New apps transforming remote parts of Africa
Wednesday, April 3, 2013
For generations, breeding cows in the rural highlands of Kenya has hinged on knowledge and experience passed down from parents to children. But Mercy Wanjiku is unlike most farmers. Her most powerful tool is her cell phone, and a text messaging service called iCow.
The service informs her when her cows are in heat, which feed might boost their milk output and what their fair market price is. And when she needed a veterinarian recently, she relied on the service’s extensive database. “Otherwise, it would have been hard to find someone qualified in my area,” said Wanjiku, a 29-year-old farmer in Mweru, a village about 100 miles north of the Kenyan capital, Nairobi.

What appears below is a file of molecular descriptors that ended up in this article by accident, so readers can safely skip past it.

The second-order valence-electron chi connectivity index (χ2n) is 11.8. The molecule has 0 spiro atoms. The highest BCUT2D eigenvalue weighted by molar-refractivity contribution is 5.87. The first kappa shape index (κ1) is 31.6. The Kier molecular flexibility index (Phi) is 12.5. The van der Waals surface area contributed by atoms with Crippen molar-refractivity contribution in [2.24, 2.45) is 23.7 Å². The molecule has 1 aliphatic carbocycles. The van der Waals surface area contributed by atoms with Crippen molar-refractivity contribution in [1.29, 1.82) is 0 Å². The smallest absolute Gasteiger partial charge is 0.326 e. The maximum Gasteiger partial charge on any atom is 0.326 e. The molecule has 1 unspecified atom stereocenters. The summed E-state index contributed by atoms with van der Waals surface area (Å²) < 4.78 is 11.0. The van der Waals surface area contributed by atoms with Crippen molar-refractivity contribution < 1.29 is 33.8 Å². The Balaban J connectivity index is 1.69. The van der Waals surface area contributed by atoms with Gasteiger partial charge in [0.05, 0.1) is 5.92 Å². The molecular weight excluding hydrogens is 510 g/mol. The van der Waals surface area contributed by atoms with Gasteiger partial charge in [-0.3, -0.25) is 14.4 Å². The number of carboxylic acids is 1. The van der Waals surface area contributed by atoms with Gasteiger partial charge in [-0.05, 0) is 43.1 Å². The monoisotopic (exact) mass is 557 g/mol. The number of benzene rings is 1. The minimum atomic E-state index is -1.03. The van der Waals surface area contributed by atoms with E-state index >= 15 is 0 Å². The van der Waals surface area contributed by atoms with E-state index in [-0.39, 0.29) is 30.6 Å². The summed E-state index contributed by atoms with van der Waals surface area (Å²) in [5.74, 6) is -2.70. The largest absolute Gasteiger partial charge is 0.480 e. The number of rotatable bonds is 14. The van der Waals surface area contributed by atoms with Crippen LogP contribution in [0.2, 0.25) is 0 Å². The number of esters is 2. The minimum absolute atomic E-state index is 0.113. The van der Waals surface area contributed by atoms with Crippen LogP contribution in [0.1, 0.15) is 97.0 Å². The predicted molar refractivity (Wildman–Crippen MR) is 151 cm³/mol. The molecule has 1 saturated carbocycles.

Across sub-Saharan Africa, technology, particularly mobile technology, has transformed the lives of digital-savvy entrepreneurs. While many are forging successful high-tech businesses in urban centers, others are finding ways to help people such as Wanjiku prosper in more traditional, low-tech professions such as farming and fishing. Digital tools are also being used to overcome the continent’s obstacles to growth, such as corruption and weak health care, social services and education. In recent months, text messaging was a crucial tool in monitoring elections in Kenya and Ghana.